Participants in a treasure hunt at OSF St. Joseph Medical Center in Bloomington, Ill., discuss findings.
Image by Ed Avis
An Energy Star Treasure Hunt may end with a report, but the real work lies ahead. Hospitals should document every suggestion made during the hunt — even those that were not part of the report — and set up a way to track them.
Facilities leaders at OSF HealthCare in central Illinois created a tracking form to manage the solutions to energy-saving opportunities discovered during the two treasure hunts they conducted, says Patrick Costello, manager of energy and sustainability.
Among the fixes that have been completed at the OSF facilities since their hunts are the installation of a new high-efficiency burner in one boiler, improvements in scheduling setbacks for lights and air handlers, and replacement of insulation on steam heat piping.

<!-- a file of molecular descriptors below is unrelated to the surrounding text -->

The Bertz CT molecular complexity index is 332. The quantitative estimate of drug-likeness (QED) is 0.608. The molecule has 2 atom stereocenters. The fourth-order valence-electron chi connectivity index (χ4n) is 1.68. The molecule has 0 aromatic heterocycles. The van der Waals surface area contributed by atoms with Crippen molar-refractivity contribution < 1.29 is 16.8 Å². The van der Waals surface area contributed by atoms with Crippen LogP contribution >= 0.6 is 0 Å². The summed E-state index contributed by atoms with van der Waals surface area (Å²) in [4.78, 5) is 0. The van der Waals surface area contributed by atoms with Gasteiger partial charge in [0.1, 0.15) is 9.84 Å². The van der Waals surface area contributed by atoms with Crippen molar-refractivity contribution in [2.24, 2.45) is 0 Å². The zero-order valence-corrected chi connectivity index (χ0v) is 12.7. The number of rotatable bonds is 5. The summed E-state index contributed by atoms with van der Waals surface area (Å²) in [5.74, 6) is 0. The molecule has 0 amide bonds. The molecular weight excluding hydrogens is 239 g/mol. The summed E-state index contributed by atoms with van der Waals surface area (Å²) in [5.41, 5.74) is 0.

In addition, at Holy Family Medical Center, the OSF HealthCare facility that was evaluated in the second treasure hunt, EnergyMisers devices were installed on vending machines. These devices, which were recommended by an outside supplier who participated in the treasure hunt, shut down the vending machines when they’re not in use, but cycle them on to keep the beverages cool.
“After the rebate from the utility, these devices only cost us $60 each to install, but we calculate they’ll save us about $600 per machine annually,” said Michael Gorham, manager of facilities at Holy Family. “We initially installed them on the three vending machines here at Holy Family, but now we’re implementing them throughout the region, to about 12 more machines.”
Ed Avis is a freelance writer based in Chicago.